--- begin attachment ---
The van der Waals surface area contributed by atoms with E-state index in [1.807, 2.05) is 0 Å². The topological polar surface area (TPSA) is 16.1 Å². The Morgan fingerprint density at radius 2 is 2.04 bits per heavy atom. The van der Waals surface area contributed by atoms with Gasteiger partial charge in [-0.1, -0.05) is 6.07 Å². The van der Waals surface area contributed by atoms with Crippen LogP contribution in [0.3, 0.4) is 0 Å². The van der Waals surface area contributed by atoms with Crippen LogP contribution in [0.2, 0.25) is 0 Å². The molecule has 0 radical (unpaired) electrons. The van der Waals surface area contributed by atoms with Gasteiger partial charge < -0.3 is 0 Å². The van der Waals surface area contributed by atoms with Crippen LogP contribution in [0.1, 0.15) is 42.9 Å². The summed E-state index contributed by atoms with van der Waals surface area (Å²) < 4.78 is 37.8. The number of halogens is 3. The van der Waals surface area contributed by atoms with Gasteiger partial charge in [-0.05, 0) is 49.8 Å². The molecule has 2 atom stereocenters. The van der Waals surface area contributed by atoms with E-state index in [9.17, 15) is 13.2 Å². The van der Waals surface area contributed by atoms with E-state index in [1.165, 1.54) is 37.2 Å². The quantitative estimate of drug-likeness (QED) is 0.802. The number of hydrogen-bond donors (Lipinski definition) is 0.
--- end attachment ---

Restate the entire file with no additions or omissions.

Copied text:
The van der Waals surface area contributed by atoms with E-state index in [1.807, 2.05) is 0 Å². The topological polar surface area (TPSA) is 16.1 Å². The Morgan fingerprint density at radius 2 is 2.04 bits per heavy atom. The van der Waals surface area contributed by atoms with Gasteiger partial charge in [-0.1, -0.05) is 6.07 Å². The van der Waals surface area contributed by atoms with Crippen LogP contribution in [0.3, 0.4) is 0 Å². The van der Waals surface area contributed by atoms with Crippen LogP contribution in [0.2, 0.25) is 0 Å². The molecule has 0 radical (unpaired) electrons. The van der Waals surface area contributed by atoms with Gasteiger partial charge < -0.3 is 0 Å². The van der Waals surface area contributed by atoms with Crippen LogP contribution in [0.1, 0.15) is 42.9 Å². The summed E-state index contributed by atoms with van der Waals surface area (Å²) < 4.78 is 37.8. The number of halogens is 3. The van der Waals surface area contributed by atoms with Gasteiger partial charge in [-0.05, 0) is 49.8 Å². The molecule has 2 atom stereocenters. The van der Waals surface area contributed by atoms with E-state index in [9.17, 15) is 13.2 Å². The van der Waals surface area contributed by atoms with E-state index in [1.165, 1.54) is 37.2 Å². The quantitative estimate of drug-likeness (QED) is 0.802. The number of hydrogen-bond donors (Lipinski definition) is 0.